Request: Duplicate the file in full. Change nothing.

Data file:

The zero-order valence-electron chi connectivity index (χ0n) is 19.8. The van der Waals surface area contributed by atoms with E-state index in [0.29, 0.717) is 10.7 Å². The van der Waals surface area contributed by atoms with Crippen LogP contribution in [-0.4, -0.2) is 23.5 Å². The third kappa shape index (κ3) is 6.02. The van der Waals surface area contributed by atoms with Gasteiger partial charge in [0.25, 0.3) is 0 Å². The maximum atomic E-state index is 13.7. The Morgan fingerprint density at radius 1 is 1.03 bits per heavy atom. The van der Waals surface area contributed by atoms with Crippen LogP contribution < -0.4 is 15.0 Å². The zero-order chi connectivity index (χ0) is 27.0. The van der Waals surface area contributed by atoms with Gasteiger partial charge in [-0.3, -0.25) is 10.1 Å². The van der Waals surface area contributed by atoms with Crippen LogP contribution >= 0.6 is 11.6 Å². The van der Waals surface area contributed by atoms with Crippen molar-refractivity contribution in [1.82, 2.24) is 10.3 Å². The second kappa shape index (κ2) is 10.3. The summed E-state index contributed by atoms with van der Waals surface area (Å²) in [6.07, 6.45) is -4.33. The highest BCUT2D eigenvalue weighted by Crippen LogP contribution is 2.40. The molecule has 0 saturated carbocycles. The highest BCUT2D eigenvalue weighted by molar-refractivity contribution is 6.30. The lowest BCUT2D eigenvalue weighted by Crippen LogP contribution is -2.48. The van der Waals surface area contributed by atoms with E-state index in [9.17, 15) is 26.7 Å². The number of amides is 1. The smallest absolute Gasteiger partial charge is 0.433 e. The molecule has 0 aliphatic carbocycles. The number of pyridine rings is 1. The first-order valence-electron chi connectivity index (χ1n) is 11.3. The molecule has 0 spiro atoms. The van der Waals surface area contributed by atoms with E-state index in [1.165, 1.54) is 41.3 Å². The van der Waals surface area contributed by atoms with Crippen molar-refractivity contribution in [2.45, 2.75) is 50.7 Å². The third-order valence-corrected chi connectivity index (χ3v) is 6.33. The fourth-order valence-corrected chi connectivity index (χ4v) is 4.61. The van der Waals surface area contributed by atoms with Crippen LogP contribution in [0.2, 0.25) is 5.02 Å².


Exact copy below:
The zero-order valence-electron chi connectivity index (χ0n) is 19.8. The van der Waals surface area contributed by atoms with E-state index in [0.29, 0.717) is 10.7 Å². The van der Waals surface area contributed by atoms with Crippen LogP contribution in [-0.4, -0.2) is 23.5 Å². The third kappa shape index (κ3) is 6.02. The van der Waals surface area contributed by atoms with Gasteiger partial charge in [0.25, 0.3) is 0 Å². The maximum atomic E-state index is 13.7. The Morgan fingerprint density at radius 1 is 1.03 bits per heavy atom. The van der Waals surface area contributed by atoms with Crippen LogP contribution < -0.4 is 15.0 Å². The zero-order chi connectivity index (χ0) is 27.0. The van der Waals surface area contributed by atoms with Gasteiger partial charge in [-0.3, -0.25) is 10.1 Å². The van der Waals surface area contributed by atoms with Crippen LogP contribution >= 0.6 is 11.6 Å². The van der Waals surface area contributed by atoms with Crippen molar-refractivity contribution in [1.82, 2.24) is 10.3 Å². The second kappa shape index (κ2) is 10.3. The summed E-state index contributed by atoms with van der Waals surface area (Å²) in [6.07, 6.45) is -4.33. The highest BCUT2D eigenvalue weighted by Crippen LogP contribution is 2.40. The molecule has 0 saturated carbocycles. The highest BCUT2D eigenvalue weighted by molar-refractivity contribution is 6.30. The lowest BCUT2D eigenvalue weighted by Crippen LogP contribution is -2.48. The van der Waals surface area contributed by atoms with E-state index in [9.17, 15) is 26.7 Å². The number of amides is 1. The smallest absolute Gasteiger partial charge is 0.433 e. The molecule has 0 aliphatic carbocycles. The number of pyridine rings is 1. The first-order valence-electron chi connectivity index (χ1n) is 11.3. The molecule has 0 spiro atoms. The van der Waals surface area contributed by atoms with E-state index in [1.165, 1.54) is 41.3 Å². The van der Waals surface area contributed by atoms with Crippen molar-refractivity contribution in [2.45, 2.75) is 50.7 Å². The third-order valence-corrected chi connectivity index (χ3v) is 6.33. The fourth-order valence-corrected chi connectivity index (χ4v) is 4.61. The van der Waals surface area contributed by atoms with Crippen LogP contribution in [0.2, 0.25) is 5.02 Å².